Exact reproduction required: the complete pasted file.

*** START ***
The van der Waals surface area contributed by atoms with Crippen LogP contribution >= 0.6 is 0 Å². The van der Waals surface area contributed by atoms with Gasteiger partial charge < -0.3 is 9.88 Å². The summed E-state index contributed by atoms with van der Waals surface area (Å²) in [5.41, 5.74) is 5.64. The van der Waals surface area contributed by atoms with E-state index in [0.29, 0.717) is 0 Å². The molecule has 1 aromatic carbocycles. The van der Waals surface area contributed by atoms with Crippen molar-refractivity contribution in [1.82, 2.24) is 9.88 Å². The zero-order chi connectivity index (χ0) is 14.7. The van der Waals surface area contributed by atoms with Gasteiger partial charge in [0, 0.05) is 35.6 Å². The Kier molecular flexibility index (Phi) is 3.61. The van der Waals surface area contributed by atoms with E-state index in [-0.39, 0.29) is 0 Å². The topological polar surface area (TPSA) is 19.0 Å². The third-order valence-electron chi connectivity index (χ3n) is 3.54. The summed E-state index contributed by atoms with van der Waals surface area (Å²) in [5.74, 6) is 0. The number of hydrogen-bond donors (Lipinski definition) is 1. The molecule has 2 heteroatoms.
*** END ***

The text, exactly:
The van der Waals surface area contributed by atoms with Crippen LogP contribution >= 0.6 is 0 Å². The van der Waals surface area contributed by atoms with Gasteiger partial charge < -0.3 is 9.88 Å². The summed E-state index contributed by atoms with van der Waals surface area (Å²) in [5.41, 5.74) is 5.64. The van der Waals surface area contributed by atoms with E-state index in [0.29, 0.717) is 0 Å². The molecule has 1 aromatic carbocycles. The van der Waals surface area contributed by atoms with Crippen molar-refractivity contribution in [1.82, 2.24) is 9.88 Å². The zero-order chi connectivity index (χ0) is 14.7. The van der Waals surface area contributed by atoms with Gasteiger partial charge in [0, 0.05) is 35.6 Å². The Kier molecular flexibility index (Phi) is 3.61. The van der Waals surface area contributed by atoms with E-state index in [-0.39, 0.29) is 0 Å². The topological polar surface area (TPSA) is 19.0 Å². The third-order valence-electron chi connectivity index (χ3n) is 3.54. The summed E-state index contributed by atoms with van der Waals surface area (Å²) in [5.74, 6) is 0. The number of hydrogen-bond donors (Lipinski definition) is 1. The molecule has 2 heteroatoms.